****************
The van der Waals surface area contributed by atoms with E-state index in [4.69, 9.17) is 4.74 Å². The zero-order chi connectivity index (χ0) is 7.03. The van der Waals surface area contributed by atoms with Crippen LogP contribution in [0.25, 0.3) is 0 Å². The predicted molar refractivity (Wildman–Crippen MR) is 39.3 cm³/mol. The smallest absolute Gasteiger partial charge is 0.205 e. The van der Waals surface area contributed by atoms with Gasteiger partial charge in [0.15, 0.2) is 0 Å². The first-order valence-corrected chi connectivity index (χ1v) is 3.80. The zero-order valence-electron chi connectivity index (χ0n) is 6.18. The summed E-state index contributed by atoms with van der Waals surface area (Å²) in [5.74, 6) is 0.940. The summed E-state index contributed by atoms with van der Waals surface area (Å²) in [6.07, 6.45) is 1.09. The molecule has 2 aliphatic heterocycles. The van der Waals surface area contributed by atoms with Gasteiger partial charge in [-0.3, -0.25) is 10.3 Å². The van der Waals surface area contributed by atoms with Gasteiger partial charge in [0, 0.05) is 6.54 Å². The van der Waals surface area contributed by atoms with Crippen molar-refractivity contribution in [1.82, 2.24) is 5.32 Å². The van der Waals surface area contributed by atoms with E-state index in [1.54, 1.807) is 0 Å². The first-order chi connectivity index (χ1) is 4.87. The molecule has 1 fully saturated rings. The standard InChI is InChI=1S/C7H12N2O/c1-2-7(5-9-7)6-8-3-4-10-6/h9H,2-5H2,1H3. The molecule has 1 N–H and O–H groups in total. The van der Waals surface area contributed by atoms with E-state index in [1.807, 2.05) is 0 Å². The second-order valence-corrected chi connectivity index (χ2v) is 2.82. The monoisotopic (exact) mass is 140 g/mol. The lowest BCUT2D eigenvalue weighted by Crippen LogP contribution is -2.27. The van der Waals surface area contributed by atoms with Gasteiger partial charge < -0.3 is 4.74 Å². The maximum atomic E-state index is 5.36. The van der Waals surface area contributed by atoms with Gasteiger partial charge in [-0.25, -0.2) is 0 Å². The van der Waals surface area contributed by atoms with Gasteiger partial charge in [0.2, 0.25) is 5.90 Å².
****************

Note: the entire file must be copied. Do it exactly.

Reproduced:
The van der Waals surface area contributed by atoms with E-state index in [4.69, 9.17) is 4.74 Å². The zero-order chi connectivity index (χ0) is 7.03. The van der Waals surface area contributed by atoms with Crippen LogP contribution in [0.25, 0.3) is 0 Å². The predicted molar refractivity (Wildman–Crippen MR) is 39.3 cm³/mol. The smallest absolute Gasteiger partial charge is 0.205 e. The van der Waals surface area contributed by atoms with Gasteiger partial charge in [0.15, 0.2) is 0 Å². The first-order valence-corrected chi connectivity index (χ1v) is 3.80. The zero-order valence-electron chi connectivity index (χ0n) is 6.18. The summed E-state index contributed by atoms with van der Waals surface area (Å²) in [5.74, 6) is 0.940. The summed E-state index contributed by atoms with van der Waals surface area (Å²) in [6.07, 6.45) is 1.09. The molecule has 2 aliphatic heterocycles. The van der Waals surface area contributed by atoms with Gasteiger partial charge in [-0.3, -0.25) is 10.3 Å². The van der Waals surface area contributed by atoms with Gasteiger partial charge in [0, 0.05) is 6.54 Å². The van der Waals surface area contributed by atoms with Crippen molar-refractivity contribution in [1.82, 2.24) is 5.32 Å². The van der Waals surface area contributed by atoms with E-state index in [1.54, 1.807) is 0 Å². The first-order chi connectivity index (χ1) is 4.87. The molecule has 1 fully saturated rings. The standard InChI is InChI=1S/C7H12N2O/c1-2-7(5-9-7)6-8-3-4-10-6/h9H,2-5H2,1H3. The molecule has 1 N–H and O–H groups in total. The van der Waals surface area contributed by atoms with E-state index in [1.807, 2.05) is 0 Å². The second-order valence-corrected chi connectivity index (χ2v) is 2.82. The monoisotopic (exact) mass is 140 g/mol. The lowest BCUT2D eigenvalue weighted by Crippen LogP contribution is -2.27. The van der Waals surface area contributed by atoms with Gasteiger partial charge < -0.3 is 4.74 Å². The maximum atomic E-state index is 5.36. The van der Waals surface area contributed by atoms with Gasteiger partial charge in [-0.25, -0.2) is 0 Å². The van der Waals surface area contributed by atoms with Gasteiger partial charge in [0.2, 0.25) is 5.90 Å².